It’s not just for spies either. One of the first beta testers was Vern Abila, another ex-soldier who now splits his time between government contracts and protecting the Scarlett Johanssons of the world from embarrassing data leaks. All the recent leaks of celebrity selfies could have been stopped by an app like Silent Circle, and phone calls are even more vulnerable. “The general rule has always been, don’t say something on a phone that you wouldn’t say in a crowded room,” Abila told me. “Silent Circle will change that.”
For the military half of the company, security isn’t just for electronics. Vic Hyder, COO of Silent Circle and also an ex-SEAL, told me about his morning commute to the Special Forces’ Southern Command in Homestead, Florida. He’d show ID to get onto the base, enter a code to get into the building, then swipe a card, enter another code, walk past a guard and swipe a card again to get into the safe room at the center of it all. There, three password-protected computers let him talk to just three other computers in the entire world, coordinating all Special Forces activity in South America.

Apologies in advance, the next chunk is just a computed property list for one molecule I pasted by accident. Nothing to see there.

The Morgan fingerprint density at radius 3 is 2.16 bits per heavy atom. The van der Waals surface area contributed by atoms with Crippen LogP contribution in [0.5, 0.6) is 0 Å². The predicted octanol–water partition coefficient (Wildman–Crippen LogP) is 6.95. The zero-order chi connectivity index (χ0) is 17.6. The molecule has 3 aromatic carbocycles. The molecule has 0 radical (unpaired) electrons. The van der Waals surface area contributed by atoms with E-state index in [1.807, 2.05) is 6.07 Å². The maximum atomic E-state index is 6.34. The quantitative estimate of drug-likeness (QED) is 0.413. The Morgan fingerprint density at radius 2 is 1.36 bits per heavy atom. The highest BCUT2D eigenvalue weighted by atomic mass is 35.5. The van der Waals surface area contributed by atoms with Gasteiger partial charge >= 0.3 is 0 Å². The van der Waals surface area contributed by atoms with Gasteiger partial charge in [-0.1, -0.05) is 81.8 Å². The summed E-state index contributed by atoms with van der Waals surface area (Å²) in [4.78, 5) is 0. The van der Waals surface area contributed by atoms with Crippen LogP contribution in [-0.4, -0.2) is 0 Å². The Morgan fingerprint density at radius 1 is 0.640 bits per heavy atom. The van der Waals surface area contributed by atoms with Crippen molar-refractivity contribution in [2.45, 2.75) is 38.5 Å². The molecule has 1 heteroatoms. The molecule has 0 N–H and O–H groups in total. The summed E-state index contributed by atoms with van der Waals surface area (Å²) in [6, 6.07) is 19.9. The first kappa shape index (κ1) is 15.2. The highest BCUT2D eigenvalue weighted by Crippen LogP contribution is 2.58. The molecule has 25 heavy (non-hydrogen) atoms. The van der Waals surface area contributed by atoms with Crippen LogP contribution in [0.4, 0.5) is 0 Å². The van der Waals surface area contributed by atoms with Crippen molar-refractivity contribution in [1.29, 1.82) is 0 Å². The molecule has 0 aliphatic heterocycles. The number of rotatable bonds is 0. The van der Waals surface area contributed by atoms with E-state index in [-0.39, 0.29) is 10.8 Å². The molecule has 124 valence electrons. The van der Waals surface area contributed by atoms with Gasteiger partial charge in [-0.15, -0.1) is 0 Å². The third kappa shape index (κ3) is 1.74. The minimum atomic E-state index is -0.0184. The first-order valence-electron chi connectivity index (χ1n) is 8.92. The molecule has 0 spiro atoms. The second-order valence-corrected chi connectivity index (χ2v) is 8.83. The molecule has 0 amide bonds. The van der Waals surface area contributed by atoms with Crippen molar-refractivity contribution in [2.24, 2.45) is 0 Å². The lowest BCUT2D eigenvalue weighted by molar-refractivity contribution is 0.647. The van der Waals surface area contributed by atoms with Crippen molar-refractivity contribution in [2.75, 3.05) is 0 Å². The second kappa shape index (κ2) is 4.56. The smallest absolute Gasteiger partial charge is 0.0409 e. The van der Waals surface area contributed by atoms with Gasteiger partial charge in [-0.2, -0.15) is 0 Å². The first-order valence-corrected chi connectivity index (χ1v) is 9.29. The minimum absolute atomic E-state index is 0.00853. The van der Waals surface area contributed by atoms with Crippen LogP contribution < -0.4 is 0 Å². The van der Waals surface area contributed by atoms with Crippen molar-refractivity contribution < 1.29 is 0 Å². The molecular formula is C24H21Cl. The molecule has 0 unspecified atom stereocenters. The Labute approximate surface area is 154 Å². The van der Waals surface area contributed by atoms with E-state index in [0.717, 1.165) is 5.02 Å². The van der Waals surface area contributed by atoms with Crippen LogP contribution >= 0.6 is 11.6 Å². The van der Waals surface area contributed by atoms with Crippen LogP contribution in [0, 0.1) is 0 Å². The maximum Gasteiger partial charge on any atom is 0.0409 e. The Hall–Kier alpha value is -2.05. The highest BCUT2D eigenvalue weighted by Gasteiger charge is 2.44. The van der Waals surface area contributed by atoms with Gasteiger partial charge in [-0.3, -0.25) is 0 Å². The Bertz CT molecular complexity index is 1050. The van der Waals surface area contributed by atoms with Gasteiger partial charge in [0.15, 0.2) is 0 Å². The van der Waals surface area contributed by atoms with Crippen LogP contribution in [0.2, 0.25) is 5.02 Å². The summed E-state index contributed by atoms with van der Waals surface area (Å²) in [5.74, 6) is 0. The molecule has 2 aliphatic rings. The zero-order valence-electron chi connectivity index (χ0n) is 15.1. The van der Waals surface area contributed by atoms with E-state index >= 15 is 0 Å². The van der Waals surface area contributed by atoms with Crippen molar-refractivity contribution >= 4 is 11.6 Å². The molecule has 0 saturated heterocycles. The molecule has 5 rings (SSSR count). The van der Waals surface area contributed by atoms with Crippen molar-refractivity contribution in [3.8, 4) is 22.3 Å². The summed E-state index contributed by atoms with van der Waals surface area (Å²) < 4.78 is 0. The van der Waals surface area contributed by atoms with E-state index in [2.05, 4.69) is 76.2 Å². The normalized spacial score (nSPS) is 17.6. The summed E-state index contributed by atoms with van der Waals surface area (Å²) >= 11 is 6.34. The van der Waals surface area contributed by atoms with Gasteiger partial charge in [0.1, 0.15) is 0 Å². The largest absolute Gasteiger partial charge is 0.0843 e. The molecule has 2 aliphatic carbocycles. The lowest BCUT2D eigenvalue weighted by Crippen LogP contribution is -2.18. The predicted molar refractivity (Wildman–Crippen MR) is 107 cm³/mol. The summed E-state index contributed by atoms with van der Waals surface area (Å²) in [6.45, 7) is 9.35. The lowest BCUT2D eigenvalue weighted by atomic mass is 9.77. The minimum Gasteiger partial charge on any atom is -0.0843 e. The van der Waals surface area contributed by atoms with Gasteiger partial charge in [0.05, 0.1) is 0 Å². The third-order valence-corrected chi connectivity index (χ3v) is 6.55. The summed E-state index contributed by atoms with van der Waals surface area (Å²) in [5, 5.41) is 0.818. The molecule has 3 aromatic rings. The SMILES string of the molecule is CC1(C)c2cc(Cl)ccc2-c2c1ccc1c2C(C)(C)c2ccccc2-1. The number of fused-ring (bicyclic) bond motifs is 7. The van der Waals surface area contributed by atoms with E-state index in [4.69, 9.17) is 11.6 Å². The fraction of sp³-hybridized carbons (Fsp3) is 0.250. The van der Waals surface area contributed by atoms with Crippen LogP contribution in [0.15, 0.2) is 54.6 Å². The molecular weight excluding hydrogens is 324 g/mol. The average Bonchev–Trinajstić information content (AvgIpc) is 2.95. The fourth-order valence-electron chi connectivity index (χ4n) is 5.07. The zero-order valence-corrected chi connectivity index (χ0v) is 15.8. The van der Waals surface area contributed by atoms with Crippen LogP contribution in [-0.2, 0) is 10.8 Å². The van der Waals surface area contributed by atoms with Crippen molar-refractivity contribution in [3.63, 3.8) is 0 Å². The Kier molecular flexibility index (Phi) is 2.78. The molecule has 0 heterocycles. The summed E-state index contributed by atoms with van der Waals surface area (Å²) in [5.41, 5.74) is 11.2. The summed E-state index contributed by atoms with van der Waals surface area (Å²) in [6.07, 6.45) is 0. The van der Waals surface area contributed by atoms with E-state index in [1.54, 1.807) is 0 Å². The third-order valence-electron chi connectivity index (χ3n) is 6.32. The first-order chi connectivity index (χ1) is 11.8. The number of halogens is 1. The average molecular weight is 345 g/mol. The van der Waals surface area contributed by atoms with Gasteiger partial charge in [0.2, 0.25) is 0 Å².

“You can see the steps, the layering to get to that level, to be able to talk to so few people about so little stuff,” said Hyder.
It’s a model for the nested cryptography of Silent Circle. The “safe room” is the iPhone processor, where all the encryption happens. By the time your text leaves the phone, it’s been completely encrypted, unrecoverable without the key. To keep the key safe, Silent Circle uses the ZRTP protocol, a dance of data drops and verifications that’s every bit as intricate as the Southern Command’s network of swipes and codes. At the end of each call, the keys are erased, so nothing can be decrypted after the fact. The result is an airtight secure line, available to anyone with an iPhone for $20 a month — roughly the cost of an unlimited texting plan.